ERIC Number: ED240750
Record Type: RIE
Publication Date: 1982-Aug-25
Reference Count: 0
The Critical Need for Nonschool Instruction in Educational Programs for Severely Handicapped Students. Draft.
Brown, Lou; And Others
The authors stress the importance of providing severely handicapped students with concurrent, systematic, direct, and individualized instruction both in school and nonschool environments within daily or weekly time intervals. A brief historical review of educational service delivery models for the severely handicapped is provided. These include: (1) no schools; (2) segregated private schools; (3) segregated public schools; (4) regular, but chronological age inappropriate, schools; (5) chronological age appropriate regular schools in accordance with the natural proportion; and (6) chronological age appropriate regular schools in accordance with the natural proportion and instruction in nonschool environments. Discussed are the educational implications of such learning and performance characteristics of the severely handicapped as the number of skills that can be acquired, the number of instructional trials needed to acquire skills at meaningful performance criteria, instructional inference (transfer of training), skill complexity, retention-recoupment, synthesis skills, and generative skills. The authors compare four instructional location strategies (school instruction only, consecutive instruction in first the school and then the nonschool environments, concurrent instruction in both environments, and nonschool instruction only in appropriate natural environments). For students under the age of 18 concurrent instruction is recommended, though older students should receive most or all of their instruction in the nonschool environments in which the student is expected to function. (CL)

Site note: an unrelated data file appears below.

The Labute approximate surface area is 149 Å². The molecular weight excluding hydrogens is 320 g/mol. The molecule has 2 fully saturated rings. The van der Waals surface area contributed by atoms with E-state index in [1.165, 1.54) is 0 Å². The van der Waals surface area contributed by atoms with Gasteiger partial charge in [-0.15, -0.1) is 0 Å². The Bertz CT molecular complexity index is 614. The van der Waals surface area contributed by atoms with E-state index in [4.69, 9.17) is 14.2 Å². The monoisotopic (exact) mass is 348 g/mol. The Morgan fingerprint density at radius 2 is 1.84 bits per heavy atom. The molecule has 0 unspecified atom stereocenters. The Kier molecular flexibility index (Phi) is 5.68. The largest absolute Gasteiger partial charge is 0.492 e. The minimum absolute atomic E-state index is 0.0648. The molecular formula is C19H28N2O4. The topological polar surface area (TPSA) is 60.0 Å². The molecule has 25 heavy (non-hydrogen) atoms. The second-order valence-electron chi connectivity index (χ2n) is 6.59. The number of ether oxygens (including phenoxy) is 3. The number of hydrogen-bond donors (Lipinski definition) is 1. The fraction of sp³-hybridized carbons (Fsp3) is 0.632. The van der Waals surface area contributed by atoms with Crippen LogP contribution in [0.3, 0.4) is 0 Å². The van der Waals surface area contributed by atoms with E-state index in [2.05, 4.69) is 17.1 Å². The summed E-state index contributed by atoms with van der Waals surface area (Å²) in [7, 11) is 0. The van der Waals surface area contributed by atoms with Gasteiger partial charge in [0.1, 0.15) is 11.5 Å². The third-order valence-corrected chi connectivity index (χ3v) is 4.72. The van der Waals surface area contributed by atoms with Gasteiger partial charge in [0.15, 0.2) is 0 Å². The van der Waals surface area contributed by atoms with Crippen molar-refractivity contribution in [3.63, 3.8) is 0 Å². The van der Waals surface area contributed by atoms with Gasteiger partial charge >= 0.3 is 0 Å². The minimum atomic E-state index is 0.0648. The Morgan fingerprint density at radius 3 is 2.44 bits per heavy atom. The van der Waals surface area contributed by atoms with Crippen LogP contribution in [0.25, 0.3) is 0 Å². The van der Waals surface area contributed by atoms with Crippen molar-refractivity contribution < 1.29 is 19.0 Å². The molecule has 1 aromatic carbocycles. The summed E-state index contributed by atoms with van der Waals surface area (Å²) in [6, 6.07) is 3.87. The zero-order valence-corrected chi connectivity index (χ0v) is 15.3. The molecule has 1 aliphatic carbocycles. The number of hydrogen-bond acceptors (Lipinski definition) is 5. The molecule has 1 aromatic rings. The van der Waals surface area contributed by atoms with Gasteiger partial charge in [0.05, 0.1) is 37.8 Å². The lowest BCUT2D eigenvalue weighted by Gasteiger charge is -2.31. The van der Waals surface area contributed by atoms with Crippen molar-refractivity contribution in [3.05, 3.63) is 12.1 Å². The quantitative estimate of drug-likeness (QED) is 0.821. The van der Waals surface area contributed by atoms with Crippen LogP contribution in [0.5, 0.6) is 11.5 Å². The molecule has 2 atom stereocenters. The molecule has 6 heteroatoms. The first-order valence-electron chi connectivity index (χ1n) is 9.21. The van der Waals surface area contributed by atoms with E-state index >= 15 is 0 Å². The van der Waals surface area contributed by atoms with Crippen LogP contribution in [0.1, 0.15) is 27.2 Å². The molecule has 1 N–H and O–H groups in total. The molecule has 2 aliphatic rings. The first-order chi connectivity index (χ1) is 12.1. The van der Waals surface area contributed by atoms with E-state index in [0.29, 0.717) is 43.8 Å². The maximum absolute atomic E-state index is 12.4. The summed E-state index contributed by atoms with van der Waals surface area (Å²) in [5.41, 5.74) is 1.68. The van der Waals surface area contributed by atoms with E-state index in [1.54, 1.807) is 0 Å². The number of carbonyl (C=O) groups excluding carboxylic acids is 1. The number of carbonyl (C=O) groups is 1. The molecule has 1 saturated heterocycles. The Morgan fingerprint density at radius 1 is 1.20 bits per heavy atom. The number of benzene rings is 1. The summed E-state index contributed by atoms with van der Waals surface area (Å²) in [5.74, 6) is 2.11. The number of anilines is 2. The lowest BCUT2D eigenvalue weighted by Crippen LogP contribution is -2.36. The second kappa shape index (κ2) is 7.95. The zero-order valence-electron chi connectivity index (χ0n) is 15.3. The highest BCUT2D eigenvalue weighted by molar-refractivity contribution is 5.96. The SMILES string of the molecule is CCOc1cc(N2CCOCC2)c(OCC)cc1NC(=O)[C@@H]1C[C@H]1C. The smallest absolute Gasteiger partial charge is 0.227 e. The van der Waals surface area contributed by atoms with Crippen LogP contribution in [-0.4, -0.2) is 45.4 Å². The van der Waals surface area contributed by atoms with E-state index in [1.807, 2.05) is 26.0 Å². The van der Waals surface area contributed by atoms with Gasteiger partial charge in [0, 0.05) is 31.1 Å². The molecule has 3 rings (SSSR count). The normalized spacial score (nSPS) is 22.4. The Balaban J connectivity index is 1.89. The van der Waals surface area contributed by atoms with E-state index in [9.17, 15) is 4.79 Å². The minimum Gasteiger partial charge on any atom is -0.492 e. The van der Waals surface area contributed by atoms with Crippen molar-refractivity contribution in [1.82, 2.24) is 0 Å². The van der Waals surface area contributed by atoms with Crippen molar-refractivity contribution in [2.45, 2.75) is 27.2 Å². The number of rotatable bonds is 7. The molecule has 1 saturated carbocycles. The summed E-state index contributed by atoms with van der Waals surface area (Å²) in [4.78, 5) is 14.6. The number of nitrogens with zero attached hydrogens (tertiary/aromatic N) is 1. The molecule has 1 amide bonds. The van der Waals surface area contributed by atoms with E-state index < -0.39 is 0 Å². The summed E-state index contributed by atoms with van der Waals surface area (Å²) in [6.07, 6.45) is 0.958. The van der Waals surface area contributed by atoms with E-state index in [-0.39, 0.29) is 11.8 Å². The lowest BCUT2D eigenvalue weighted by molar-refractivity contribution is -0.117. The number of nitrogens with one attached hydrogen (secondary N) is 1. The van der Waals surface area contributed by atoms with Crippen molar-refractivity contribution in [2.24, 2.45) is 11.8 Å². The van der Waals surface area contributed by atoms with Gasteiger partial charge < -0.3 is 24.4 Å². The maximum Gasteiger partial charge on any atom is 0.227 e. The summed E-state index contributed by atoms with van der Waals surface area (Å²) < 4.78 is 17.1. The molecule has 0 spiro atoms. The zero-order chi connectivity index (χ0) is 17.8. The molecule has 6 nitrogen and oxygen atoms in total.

Publication Type: Opinion Papers
Education Level: N/A
Sponsor: Office of Special Education and Rehabilitative Services (ED), Washington, DC. Div. of Personnel Preparation.
Authoring Institution: Wisconsin Univ., Madison.